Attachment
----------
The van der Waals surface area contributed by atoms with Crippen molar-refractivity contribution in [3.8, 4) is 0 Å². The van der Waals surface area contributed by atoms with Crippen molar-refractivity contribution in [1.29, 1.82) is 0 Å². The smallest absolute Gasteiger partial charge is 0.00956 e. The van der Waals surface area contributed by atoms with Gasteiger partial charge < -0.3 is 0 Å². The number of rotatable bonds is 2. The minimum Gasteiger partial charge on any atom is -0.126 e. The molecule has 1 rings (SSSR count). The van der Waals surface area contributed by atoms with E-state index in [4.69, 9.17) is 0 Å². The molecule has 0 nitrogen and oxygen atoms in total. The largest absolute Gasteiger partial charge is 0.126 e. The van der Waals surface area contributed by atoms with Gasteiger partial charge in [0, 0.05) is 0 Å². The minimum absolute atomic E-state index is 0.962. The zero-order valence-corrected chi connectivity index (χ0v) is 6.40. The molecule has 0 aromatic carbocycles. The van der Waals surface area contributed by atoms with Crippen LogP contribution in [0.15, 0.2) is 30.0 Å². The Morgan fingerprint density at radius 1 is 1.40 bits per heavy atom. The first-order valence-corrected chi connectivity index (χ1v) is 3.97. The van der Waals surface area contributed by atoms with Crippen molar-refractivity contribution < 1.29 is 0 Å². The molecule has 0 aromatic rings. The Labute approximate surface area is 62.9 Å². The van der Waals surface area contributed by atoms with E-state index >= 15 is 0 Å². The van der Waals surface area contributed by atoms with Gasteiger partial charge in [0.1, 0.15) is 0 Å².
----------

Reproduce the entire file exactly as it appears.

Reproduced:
The van der Waals surface area contributed by atoms with Crippen molar-refractivity contribution in [3.8, 4) is 0 Å². The van der Waals surface area contributed by atoms with Crippen molar-refractivity contribution in [1.29, 1.82) is 0 Å². The smallest absolute Gasteiger partial charge is 0.00956 e. The van der Waals surface area contributed by atoms with Gasteiger partial charge < -0.3 is 0 Å². The number of rotatable bonds is 2. The minimum Gasteiger partial charge on any atom is -0.126 e. The molecule has 1 rings (SSSR count). The van der Waals surface area contributed by atoms with E-state index in [4.69, 9.17) is 0 Å². The molecule has 0 nitrogen and oxygen atoms in total. The largest absolute Gasteiger partial charge is 0.126 e. The van der Waals surface area contributed by atoms with Gasteiger partial charge in [0, 0.05) is 0 Å². The minimum absolute atomic E-state index is 0.962. The zero-order valence-corrected chi connectivity index (χ0v) is 6.40. The molecule has 0 aromatic carbocycles. The van der Waals surface area contributed by atoms with Crippen LogP contribution in [0.15, 0.2) is 30.0 Å². The Morgan fingerprint density at radius 1 is 1.40 bits per heavy atom. The first-order valence-corrected chi connectivity index (χ1v) is 3.97. The van der Waals surface area contributed by atoms with Crippen molar-refractivity contribution < 1.29 is 0 Å². The molecule has 0 aromatic rings. The Labute approximate surface area is 62.9 Å². The van der Waals surface area contributed by atoms with E-state index >= 15 is 0 Å². The van der Waals surface area contributed by atoms with Gasteiger partial charge in [0.1, 0.15) is 0 Å².